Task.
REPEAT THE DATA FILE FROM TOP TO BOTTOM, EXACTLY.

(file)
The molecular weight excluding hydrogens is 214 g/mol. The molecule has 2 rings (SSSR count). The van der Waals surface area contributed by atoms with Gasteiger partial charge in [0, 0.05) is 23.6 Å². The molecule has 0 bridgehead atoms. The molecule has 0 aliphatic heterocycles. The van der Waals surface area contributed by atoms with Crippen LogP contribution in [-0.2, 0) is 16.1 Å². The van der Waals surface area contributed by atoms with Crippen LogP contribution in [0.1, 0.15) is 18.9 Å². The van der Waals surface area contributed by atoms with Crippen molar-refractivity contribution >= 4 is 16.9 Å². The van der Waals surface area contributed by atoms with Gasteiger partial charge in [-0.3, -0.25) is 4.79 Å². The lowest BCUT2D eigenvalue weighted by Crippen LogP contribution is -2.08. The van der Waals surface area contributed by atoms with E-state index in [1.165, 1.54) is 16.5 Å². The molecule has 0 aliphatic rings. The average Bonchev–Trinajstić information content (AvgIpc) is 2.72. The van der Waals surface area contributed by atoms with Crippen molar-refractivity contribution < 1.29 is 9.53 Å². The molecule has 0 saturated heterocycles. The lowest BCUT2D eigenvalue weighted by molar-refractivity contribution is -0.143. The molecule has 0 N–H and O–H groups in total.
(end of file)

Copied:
The molecular weight excluding hydrogens is 214 g/mol. The molecule has 2 rings (SSSR count). The van der Waals surface area contributed by atoms with Gasteiger partial charge in [0, 0.05) is 23.6 Å². The molecule has 0 bridgehead atoms. The molecule has 0 aliphatic heterocycles. The van der Waals surface area contributed by atoms with Crippen LogP contribution in [-0.2, 0) is 16.1 Å². The van der Waals surface area contributed by atoms with Crippen LogP contribution in [0.1, 0.15) is 18.9 Å². The van der Waals surface area contributed by atoms with Crippen molar-refractivity contribution >= 4 is 16.9 Å². The van der Waals surface area contributed by atoms with Gasteiger partial charge in [-0.3, -0.25) is 4.79 Å². The lowest BCUT2D eigenvalue weighted by Crippen LogP contribution is -2.08. The van der Waals surface area contributed by atoms with E-state index in [1.165, 1.54) is 16.5 Å². The molecule has 0 aliphatic rings. The average Bonchev–Trinajstić information content (AvgIpc) is 2.72. The van der Waals surface area contributed by atoms with Crippen molar-refractivity contribution < 1.29 is 9.53 Å². The molecule has 0 saturated heterocycles. The lowest BCUT2D eigenvalue weighted by molar-refractivity contribution is -0.143. The molecule has 0 N–H and O–H groups in total.